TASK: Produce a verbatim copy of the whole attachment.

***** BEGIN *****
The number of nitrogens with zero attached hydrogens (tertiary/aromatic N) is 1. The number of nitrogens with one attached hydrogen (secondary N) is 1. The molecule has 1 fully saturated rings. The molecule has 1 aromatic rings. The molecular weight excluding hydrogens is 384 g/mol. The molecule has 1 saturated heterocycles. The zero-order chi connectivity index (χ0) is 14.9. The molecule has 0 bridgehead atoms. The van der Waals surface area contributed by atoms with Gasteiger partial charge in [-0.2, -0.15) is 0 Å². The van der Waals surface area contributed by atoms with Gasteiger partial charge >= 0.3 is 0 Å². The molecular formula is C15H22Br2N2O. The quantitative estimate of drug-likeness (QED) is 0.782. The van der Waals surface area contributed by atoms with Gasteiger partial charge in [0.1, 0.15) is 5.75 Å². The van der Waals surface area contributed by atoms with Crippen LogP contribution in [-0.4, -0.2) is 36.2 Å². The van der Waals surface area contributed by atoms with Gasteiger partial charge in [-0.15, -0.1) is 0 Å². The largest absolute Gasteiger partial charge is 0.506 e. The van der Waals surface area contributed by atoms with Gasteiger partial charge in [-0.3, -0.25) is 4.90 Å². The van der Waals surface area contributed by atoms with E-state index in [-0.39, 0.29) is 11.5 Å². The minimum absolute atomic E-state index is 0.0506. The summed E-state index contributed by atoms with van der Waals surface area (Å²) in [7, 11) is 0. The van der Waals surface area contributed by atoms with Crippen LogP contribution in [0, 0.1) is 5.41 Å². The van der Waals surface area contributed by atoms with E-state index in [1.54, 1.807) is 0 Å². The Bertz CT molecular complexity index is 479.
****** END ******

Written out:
The number of nitrogens with zero attached hydrogens (tertiary/aromatic N) is 1. The number of nitrogens with one attached hydrogen (secondary N) is 1. The molecule has 1 fully saturated rings. The molecule has 1 aromatic rings. The molecular weight excluding hydrogens is 384 g/mol. The molecule has 1 saturated heterocycles. The zero-order chi connectivity index (χ0) is 14.9. The molecule has 0 bridgehead atoms. The van der Waals surface area contributed by atoms with Gasteiger partial charge in [-0.2, -0.15) is 0 Å². The van der Waals surface area contributed by atoms with Gasteiger partial charge >= 0.3 is 0 Å². The molecular formula is C15H22Br2N2O. The quantitative estimate of drug-likeness (QED) is 0.782. The van der Waals surface area contributed by atoms with Gasteiger partial charge in [0.1, 0.15) is 5.75 Å². The van der Waals surface area contributed by atoms with Crippen LogP contribution in [-0.4, -0.2) is 36.2 Å². The van der Waals surface area contributed by atoms with Gasteiger partial charge in [-0.15, -0.1) is 0 Å². The largest absolute Gasteiger partial charge is 0.506 e. The van der Waals surface area contributed by atoms with Gasteiger partial charge in [-0.3, -0.25) is 4.90 Å². The van der Waals surface area contributed by atoms with E-state index in [-0.39, 0.29) is 11.5 Å². The minimum absolute atomic E-state index is 0.0506. The summed E-state index contributed by atoms with van der Waals surface area (Å²) in [7, 11) is 0. The van der Waals surface area contributed by atoms with Crippen LogP contribution in [0, 0.1) is 5.41 Å². The van der Waals surface area contributed by atoms with E-state index in [1.54, 1.807) is 0 Å². The Bertz CT molecular complexity index is 479.